Charges for utility companies digging up roads will be rolled out across England to reduce congestion, the Department for Transport (DfT) has announced.
Lane rental schemes involving daily fees of up to £2,500 for roadworks on the busiest streets at peak times can be adopted by councils nationwide after trials in the South East.
Pilots in London and Kent led to a reduction in traffic jams as firms were incentivised to work on quieter roads or outside the rush hour, according to the DfT.
The charges also encourage companies to collaborate with each other to stop roads being dug up multiple times.
Around 2.5 million roadworks are carried out each year, costing the economy £4 billion, DfT figures show.
Transport minister Jo Johnson said: "Drivers often see red when roadworks cause them delays, especially if no one is working on them.
"Lane rental has seen a massive drop in disruption to drivers as utility companies have changed when and where they carry out work.
"Now we want millions of motorists around England to get the same benefits."
The majority of responses to a consultation into the scheme supported its roll out, the DfT said.
The department will produce guidance in the autumn to help councils develop lane rental projects for approval.
Most highways authorities currently use a permit scheme to oversee roadworks.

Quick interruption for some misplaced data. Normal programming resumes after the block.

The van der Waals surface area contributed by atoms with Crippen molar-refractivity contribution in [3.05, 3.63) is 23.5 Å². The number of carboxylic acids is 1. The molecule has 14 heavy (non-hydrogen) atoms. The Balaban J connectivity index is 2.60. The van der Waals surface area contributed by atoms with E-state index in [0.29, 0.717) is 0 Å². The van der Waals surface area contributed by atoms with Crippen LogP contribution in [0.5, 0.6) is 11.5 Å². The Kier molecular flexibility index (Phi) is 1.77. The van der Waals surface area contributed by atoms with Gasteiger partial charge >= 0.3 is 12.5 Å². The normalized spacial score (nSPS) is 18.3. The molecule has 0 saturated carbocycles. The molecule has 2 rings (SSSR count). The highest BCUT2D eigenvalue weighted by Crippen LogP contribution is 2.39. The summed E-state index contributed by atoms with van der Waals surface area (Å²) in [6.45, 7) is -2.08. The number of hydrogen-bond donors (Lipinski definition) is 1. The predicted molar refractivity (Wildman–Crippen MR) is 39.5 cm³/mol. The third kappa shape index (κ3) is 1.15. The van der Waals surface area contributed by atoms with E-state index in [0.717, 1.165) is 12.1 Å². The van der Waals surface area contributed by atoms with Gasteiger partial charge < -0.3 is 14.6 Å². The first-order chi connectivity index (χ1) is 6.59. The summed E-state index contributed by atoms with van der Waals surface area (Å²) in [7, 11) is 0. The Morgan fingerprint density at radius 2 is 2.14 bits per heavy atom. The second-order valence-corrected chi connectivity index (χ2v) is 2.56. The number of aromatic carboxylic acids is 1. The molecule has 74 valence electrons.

Lane rentals would give councils more power to manage work on the busiest routes and at peak times.
The first schemes could start by the end of next year.
RAC head of roads policy Nicholas Lyes said: "This is a very welcome announcement.
"Trials showed that some of the worst congestion caused by planned utility works in London was reduced by half on roads where lane rental was in operation, so rolling this out will extend the benefits nationwide.
"While motorists accept that some roadworks and congestion are unavoidable, lengthy and unnecessary queues are incredibly frustrating."
Local Government Association transport spokeswoman Judith Blake said: "The lane rental scheme offers a clear incentive for utility companies and their contractors to minimise the time they spend in occupation of the road."